hit golf balls over the house.
There wasn’t much in my life,
I hadn’t anything else to do.
But now, with my own children,
I’m going to ride horses with them
I’m going to go to the cinema with them,
I’m going to get married with them.
They’re going to be close to me,
so close I won’t go anywhere without them.
They’re going to have an excited life,
they’re going to be so pleased
I want to be by their side.
They’re not going to have a childhood like I had.
I don’t know enough poets.
I’m not wondering whether poets write enough literary criticism, or study notes for creative writing students.
I’m asking myself which poet writes about Donald Trump, the decline of fish stocks, the discovery of new species on an island in Indonesia, and the like?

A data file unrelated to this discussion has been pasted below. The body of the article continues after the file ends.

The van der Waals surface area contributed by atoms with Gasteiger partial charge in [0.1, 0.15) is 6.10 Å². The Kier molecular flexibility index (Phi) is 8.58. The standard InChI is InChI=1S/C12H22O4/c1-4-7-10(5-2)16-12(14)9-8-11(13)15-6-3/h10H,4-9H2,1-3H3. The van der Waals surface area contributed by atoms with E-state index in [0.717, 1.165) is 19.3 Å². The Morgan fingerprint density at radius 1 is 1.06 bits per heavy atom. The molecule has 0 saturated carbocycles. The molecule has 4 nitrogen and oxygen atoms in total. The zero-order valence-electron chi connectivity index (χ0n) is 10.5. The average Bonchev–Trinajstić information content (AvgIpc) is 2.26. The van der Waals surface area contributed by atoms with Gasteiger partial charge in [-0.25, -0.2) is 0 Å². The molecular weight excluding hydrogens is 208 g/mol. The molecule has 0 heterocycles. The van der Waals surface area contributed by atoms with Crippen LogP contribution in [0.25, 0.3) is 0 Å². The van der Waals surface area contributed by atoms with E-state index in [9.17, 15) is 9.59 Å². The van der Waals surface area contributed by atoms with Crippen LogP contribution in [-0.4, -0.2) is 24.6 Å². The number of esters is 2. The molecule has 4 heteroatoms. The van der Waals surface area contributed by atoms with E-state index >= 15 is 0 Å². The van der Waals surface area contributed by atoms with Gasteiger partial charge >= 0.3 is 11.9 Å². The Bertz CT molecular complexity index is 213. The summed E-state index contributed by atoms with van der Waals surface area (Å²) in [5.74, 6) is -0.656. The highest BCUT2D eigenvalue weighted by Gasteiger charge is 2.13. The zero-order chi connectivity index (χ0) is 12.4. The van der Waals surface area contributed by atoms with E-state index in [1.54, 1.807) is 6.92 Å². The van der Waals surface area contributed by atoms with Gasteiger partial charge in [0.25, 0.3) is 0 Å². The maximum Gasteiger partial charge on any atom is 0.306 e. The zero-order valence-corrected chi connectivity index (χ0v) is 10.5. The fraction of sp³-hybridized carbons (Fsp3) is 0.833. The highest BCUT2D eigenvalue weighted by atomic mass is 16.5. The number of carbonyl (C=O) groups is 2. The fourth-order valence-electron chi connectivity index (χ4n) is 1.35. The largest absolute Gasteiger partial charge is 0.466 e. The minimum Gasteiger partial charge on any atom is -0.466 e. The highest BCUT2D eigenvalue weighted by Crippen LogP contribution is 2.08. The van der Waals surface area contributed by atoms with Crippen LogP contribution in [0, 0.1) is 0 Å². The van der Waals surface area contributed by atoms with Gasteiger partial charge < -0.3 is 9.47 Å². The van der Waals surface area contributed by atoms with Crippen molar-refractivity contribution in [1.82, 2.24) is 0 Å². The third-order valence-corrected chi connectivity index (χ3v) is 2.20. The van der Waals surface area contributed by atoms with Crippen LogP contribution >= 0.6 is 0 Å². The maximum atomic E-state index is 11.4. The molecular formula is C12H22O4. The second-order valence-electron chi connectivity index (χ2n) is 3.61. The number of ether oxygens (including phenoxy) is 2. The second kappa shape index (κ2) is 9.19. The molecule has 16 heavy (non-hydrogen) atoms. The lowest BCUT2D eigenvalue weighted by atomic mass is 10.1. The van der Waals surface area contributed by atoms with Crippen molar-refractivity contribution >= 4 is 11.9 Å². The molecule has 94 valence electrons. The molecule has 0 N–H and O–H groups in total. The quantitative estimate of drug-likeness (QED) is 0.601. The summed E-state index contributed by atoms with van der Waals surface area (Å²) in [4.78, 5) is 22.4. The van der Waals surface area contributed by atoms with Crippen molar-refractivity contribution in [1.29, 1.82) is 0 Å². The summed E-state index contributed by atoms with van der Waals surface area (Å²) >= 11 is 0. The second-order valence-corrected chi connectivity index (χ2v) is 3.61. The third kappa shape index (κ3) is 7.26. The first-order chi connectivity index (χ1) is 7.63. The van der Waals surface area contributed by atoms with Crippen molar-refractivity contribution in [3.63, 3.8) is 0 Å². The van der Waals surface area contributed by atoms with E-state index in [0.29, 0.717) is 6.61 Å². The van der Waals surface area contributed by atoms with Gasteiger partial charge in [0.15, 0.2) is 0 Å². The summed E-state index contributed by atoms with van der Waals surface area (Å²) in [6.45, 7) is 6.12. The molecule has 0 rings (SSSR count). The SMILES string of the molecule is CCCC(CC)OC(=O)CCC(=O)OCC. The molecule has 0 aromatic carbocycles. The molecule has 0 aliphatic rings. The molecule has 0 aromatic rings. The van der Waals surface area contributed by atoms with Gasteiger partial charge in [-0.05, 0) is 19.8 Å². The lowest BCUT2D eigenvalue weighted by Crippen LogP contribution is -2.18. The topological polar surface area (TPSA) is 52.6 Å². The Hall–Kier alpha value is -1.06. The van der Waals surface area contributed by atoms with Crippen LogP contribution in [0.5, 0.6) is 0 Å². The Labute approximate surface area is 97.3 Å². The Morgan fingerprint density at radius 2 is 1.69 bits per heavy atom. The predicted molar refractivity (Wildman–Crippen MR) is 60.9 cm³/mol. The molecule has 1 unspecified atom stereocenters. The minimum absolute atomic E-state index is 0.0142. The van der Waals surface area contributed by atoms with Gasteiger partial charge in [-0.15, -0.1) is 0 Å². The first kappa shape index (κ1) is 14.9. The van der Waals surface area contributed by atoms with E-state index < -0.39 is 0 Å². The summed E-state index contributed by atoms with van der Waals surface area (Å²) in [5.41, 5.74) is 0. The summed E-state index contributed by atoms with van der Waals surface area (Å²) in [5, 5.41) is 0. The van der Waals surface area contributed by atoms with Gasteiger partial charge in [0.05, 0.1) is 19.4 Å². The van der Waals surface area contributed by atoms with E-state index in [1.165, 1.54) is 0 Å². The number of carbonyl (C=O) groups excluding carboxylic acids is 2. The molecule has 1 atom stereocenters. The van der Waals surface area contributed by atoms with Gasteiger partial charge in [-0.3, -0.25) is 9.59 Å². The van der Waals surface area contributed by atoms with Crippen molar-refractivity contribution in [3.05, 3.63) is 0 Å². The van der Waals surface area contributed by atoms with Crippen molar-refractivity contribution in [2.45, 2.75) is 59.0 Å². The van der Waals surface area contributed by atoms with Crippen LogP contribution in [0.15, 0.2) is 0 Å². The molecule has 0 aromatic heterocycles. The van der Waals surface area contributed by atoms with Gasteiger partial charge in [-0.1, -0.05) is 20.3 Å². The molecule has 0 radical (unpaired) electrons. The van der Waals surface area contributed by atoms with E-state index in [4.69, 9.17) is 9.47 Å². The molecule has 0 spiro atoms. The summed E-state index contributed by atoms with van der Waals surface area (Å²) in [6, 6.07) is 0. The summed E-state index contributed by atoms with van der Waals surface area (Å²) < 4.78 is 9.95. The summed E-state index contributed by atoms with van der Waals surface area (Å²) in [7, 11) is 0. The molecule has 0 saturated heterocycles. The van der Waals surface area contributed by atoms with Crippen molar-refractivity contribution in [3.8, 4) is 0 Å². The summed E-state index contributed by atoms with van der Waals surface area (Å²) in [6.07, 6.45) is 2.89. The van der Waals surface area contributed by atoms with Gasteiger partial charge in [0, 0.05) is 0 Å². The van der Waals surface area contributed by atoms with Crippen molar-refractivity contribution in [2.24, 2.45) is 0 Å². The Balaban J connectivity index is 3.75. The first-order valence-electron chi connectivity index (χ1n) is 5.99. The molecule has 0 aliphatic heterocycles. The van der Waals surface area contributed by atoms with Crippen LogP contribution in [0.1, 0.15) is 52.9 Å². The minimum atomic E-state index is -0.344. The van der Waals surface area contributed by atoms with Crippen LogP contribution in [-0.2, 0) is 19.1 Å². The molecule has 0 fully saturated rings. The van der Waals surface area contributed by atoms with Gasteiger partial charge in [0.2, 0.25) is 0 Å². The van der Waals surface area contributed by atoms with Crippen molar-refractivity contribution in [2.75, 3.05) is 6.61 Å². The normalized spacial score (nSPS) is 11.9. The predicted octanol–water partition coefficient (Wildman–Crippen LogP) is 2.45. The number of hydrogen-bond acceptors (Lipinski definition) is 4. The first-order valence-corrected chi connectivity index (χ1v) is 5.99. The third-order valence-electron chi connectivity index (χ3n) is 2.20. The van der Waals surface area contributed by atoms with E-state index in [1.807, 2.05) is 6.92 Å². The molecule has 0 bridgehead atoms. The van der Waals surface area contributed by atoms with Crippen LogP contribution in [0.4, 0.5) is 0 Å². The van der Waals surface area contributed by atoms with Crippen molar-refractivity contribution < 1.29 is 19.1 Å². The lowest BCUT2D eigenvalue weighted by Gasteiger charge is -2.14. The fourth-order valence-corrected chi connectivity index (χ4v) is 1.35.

Do poets write crime novels, editorials for newspapers, even travel books?
Which poet is an undertaker – apart from Thomas Lynch?
I’m reading a book that’s out of date. “Can Poetry Matter?”
– essays on Poetry and American Culture” by Dana Gioia (a man).
I’m borrowing ideas he first shared in 1991.
I paraphrase what he said: the state of poetry in America is wretched.
Things have changed, Dana says recently. In the introduction to the 10th anniversary edition, he says things have got better. Poetry is no longer in the grip of an academic monopoly.
“There are now countless poetry festivals, book fairs, reading series, discussion groups, and conferences based in the community rather than the academy.”
I started writing poetry in 1995. I’m not steeped in the poetry of others.